With a thick Irish brogue, Danny reveals he has also emigrated where the sectarian violence and bloodshed eventually caught up to him. He is forever shaped by both his own defiant actions and those which claimed the lives of his closest and innocent family members. It is a blatant reminder that he who lives by the sword shall perish by the sword.
Danny uses the course language of the Irish streets and one word in particular upsets Yetta, who asks him to please refrain from using it. But try as he may, he cannot control his continual use of that word as a modifier. He doesn’t do it maliciously or with contempt; it is just in his makeup and his background that causes him to keep forgetting.
In a way, “Freedom” can be seen as a ritual cleanse in that the two individuals, both running from their past, are able to pause at the naturalization center and shed themselves of their haunting memories and move towards a new life as fellow Americans. We are witness to what they have to say to each other in consolation and in support and even if they never see each other, we know they are forever changed by this chance encounter.
“Freedom” suffered in its previous two outings with an ending that seemed contrived, unrealistic and bereft of meaning. It was as if the scriptwriters had gotten to a point where they knew they had exhausted their material and needed to make a quick exit and the acting suffered because of the way the directors envisioned the ending, which seemed saccharine and trite.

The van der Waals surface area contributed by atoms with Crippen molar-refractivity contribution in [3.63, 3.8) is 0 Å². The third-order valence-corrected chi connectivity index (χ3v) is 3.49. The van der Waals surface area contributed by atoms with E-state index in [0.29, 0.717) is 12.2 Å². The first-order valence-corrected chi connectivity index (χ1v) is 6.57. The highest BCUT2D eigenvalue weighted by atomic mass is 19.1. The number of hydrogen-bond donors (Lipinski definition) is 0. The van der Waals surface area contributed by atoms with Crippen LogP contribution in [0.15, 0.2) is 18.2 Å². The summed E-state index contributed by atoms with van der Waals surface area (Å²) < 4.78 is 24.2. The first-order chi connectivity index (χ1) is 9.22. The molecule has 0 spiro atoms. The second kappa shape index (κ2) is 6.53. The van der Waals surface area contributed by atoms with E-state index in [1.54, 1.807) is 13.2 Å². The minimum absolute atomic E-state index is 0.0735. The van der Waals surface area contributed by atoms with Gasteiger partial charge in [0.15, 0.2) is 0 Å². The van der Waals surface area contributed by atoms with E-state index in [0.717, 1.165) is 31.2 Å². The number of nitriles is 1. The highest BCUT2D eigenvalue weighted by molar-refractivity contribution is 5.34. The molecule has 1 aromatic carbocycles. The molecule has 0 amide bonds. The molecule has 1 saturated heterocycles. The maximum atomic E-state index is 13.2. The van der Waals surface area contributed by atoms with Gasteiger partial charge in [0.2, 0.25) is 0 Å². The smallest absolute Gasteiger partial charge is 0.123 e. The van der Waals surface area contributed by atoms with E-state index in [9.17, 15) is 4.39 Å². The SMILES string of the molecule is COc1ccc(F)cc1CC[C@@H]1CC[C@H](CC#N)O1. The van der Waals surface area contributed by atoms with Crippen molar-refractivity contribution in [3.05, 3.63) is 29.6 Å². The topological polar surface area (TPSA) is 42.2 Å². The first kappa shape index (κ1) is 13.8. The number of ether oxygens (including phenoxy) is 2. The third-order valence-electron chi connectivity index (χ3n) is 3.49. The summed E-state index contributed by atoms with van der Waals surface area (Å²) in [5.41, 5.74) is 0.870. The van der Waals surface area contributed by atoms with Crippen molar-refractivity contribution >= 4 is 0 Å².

Patterson deconstructed the manuscript’s ending, allowing both characters to now struggle through an act which prepares them for their impending naturalization oath, cements their friendship and ends the play. There is a genuine sense of connection between them that was missing in the two previous outings.
A judicious use of video slides and limited projections keeps the attention of the audience squarely on the actors. Lighting by Christopher Hornung and the sound design by Wesley Strain are both excellent. Scenic designer Hannah Lax also created a functional performance space that works well with the limited stage at BB’s Stage Door Canteen.
“Freedom” is not without its moments of inspired levity, which help to lighten the load of the agonizing memories the characters share. As eavesdroppers for almost 90 minutes, the audience can more easily appreciate the travails the fictional Yetta and Danny endured. It should give us pause to consider the actual thousands who continually flock to our shores to enjoy the blessings and rights enjoyed by their fellow Americans.
To become an American citizen is a very big deal to these characters and to all those lucky enough to become naturalized citizens. While many of us often take these blessings for granted, Danny and Yetta will not. Somehow, we know this intuitively.
Thanks to these two fine actors and Patterson’s direction and his fellow writer Joyce Pulitzer and her husband Sidney, who produced “Freedom,” this work can be considered as having enjoyed its finest run to date.
“Freedom” concludes its run this weekend with sold-out performances due to limited seating due to COVID restrictions at BB’s Stage Door Canteen in the National World War II Museum. For information call 504-528-1943.